For the past two weeks, the pharmaceutical industry has been processing the FDA’s announcement of a one-year “stabilization period” for DSCSA starting November 27, 2023 – the date that also marks the beginning of enforcement and the 10-year anniversary of the law’s enactment. To understand the announcement’s implications, it’s helpful to follow key statements by FDA officials and industry leaders at the recent HDA Traceability Seminar in Washington, D.C. (as detailed by Healthcare Packaging).
The FDA’s guidance release took great care to keep anyone in the industry from reading the recommendation as a delay to DSCSA enforcement, or a reason to put off implementing compliance systems and procedures: "This guidance is not intended to provide, and should not be viewed as providing, a justification for delaying efforts by trading partners to implement the enhanced drug distribution security requirements under section 582(g)(1) of the FD&C Act. FDA strongly urges trading partners to continue their efforts to implement necessary measures to satisfy these enhanced drug distribution security requirements."
FDA's Dr. Leigh Verbois, speaking at the conference, further defined the stabilization period as a time to make sure processes work well, saying the administration seeks “to make sure that this time is used to implement, troubleshoot, and mature systems for trading partners and processes while supporting the continued availability of products,” adding, “With the compliance policies in this new guidance, we want to focus on November 2023 and beyond."
As FDA's Dr. Connie Jung put it, the announcement “does not mean to stop doing anything. We want you to continue to implement, we expect you to continue to implement because if you don't, you will never get there.” This has indeed been a worry for businesses at all points in the pharmaceutical supply chain: that their trading partners would wait until it was too late to act on DSCSA, impacting their own ability to comply due to the necessarily collaborative nature of forming an interoperable data connection. And in recent months, with November 2023 drawing nearer, fears began to circulate that any changes to the deadline would prompt such companies to put the entire effort off until the same period the following year, solving very little in the process.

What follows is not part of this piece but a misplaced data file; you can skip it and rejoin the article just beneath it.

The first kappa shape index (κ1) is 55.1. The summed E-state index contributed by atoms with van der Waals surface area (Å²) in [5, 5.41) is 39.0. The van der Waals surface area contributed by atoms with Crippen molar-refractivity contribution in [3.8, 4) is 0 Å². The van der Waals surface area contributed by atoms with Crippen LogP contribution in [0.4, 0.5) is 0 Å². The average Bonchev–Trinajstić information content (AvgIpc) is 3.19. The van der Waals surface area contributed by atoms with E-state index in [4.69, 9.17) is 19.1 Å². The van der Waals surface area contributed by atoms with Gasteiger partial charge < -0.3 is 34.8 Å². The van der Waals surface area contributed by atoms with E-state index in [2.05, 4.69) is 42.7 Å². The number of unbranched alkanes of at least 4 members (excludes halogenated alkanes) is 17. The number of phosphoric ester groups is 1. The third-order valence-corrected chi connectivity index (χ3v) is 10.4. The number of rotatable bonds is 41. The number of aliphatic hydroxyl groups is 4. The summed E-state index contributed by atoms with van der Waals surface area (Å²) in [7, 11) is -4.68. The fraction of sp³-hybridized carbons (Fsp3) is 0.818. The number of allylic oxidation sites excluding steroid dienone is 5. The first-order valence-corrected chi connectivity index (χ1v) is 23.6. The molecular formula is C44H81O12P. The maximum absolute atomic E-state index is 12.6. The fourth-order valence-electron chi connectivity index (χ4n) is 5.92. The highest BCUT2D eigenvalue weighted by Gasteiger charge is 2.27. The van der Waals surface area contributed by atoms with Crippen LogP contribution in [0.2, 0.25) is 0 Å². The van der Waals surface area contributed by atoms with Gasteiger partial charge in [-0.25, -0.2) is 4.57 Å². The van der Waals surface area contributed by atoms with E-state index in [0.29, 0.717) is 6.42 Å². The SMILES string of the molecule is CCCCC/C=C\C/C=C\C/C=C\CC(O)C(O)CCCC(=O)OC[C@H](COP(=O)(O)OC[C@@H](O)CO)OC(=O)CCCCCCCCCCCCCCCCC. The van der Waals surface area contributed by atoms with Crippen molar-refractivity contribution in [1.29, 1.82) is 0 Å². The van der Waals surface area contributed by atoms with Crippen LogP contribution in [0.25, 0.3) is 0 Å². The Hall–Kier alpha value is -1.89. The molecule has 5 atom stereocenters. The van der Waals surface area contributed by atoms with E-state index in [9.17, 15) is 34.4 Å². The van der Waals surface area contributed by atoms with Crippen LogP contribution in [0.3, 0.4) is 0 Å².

This is why the FDA took such pains to clarify that the stabilization period is not enforcement discretion, and that companies who don’t have systems for compliance in place by November 27, 2023 and fail to make progress after that date, put themselves at risk of regulatory penalties. In short, FDA warned that the year to November 27, 2024 is only additional time if it’s used in good faith. It’s an exceptionally important point for FDA to make, and it’s easy to see why it was made with such urgency: to avoid even the smallest implication that they’d be ready to tolerate delays to compliance, when the intent of reserving time for stabilization is to ensure patients are protected from any impacts during the transition.
Our CEO, Riya Cao, called attention to the fact that too many trading partners have already been misinformed about the demands of DSCSA implementation, and could be vulnerable to further misinformation. “I think a lot of people are still implementing, and then more are not even implementing yet. We’re very concerned about companies lagging behind. [...] Companies are just reading that [enforcement] discretion headline and making the decision not to work on this for another year.” She also noted that those who are ahead of the game on DSCSA still have much to learn – indicating that those who have yet to begin have a steeper challenge than they’re anticipating. “For those of you that are fortunate enough to go into stabilization, there's so much work ahead,” she said. “You have to really get into the daily operations to uncover the scenarios you never thought about. Every day we're learning new things.”